Part of the extended Sobocinski family and also part of the first generation of Polish American children, Wanda Walczak was born in Salem in 1902. In a 1978 interview, she recalled the rapid changes in the Derby Street area in the first decades of the twentieth century. As a small child, she played mostly with Irish children; soon, though, newcomers from the occupied areas of Poland began arriving in large numbers, changing the ethnic composition of the neighborhood. Because the Sobocinskis were already established in the city, they served as a kind of home base for newcomers: "My mother said many times that she didn’t want anybody, but they’d be begging her, just if they could have a place to sleep, even on the floor, just so they could be with their own people, just until they got settled." By the time she was a young woman, "Derby Street was just like a little town" with its own Polish stores, restaurants, clubs, school, and vibrant social and political life.
Wanda was one of a group of five students who formed the second graduating class at Salem's St. John the Baptist School, which was then held in the basement of the original parish church on Herbert Street. She was a member of the House of Seven Gables as a child, and later became very politically active, helping to establish a Polish presence in the city and the region. She was a founding member of the Women's Polish American Citizens Club and served as the head of Salem's United Polish Organizations and on the city's school committee. One of her proudest moments was when she spoke up on behalf of a delegation of Polish Americans who had gone to the State House in the mid-1930s to meet with then-governor James Curley about an issue involving the state’s Industrial Accident Board. When an aide informed them that the group could just leave a message for the governor, Walczak told him sharply, “The time is past when you shut foreigners in a corner,” and was rewarded by being ushered in immediately to the governor’s office, where she received a hearing, a compliment for her forthrightness, and an autographed photo of Curley.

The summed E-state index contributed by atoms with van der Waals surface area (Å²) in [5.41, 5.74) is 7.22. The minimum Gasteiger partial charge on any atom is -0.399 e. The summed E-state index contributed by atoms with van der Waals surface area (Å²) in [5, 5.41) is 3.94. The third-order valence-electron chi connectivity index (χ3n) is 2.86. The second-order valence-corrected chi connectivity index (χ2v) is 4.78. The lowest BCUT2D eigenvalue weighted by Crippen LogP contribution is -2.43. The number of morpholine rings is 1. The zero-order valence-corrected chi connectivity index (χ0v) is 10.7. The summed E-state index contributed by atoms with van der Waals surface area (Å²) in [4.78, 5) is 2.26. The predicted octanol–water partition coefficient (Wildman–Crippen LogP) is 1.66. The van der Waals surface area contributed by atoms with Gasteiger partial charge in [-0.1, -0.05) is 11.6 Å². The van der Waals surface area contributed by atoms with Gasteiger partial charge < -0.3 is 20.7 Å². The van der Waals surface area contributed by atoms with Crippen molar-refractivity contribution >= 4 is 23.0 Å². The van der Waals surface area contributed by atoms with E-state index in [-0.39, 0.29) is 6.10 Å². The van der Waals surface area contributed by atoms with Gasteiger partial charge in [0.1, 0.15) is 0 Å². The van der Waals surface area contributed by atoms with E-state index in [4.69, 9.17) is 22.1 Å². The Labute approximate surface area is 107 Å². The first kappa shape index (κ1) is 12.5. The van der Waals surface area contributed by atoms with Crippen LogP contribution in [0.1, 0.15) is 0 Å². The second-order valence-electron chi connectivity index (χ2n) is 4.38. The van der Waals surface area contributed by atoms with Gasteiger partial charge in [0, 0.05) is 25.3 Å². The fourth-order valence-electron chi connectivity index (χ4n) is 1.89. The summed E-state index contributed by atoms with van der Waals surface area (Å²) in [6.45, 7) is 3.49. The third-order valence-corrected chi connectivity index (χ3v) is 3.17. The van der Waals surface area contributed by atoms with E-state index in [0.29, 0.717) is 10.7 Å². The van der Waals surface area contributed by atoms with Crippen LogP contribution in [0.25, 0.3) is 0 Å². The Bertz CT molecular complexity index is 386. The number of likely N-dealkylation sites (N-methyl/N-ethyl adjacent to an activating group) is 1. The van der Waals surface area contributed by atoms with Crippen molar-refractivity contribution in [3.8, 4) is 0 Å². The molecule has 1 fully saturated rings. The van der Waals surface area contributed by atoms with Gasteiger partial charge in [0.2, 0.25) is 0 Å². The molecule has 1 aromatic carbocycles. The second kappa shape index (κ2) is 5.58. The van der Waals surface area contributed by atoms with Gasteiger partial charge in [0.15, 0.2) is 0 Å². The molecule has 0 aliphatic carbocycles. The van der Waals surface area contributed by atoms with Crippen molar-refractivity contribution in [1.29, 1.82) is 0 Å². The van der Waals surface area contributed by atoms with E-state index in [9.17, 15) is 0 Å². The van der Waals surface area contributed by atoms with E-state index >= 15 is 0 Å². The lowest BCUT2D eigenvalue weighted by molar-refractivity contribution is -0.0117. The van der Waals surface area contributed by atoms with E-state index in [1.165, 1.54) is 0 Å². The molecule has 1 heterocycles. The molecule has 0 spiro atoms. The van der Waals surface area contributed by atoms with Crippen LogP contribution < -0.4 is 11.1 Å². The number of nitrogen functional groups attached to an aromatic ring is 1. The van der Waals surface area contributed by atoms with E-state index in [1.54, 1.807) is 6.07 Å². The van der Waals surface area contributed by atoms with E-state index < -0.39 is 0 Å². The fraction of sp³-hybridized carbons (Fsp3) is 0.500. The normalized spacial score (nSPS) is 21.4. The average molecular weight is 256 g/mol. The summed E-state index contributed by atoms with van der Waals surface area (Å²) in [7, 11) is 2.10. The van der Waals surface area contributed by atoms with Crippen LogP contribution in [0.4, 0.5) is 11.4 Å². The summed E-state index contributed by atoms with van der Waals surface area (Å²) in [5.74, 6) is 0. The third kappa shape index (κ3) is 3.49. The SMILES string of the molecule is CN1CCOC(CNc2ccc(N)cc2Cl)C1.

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Did You Know?
In 1799, Salem native Nathaniel Bowditch revised John H. Moore's New Practical Navigator, the standard navigation manual of the 18th century. Bowditch discovered and corrected over 8,000 errors in Moore's manual! In 1802, Bowditch published the New American Practical Navigator.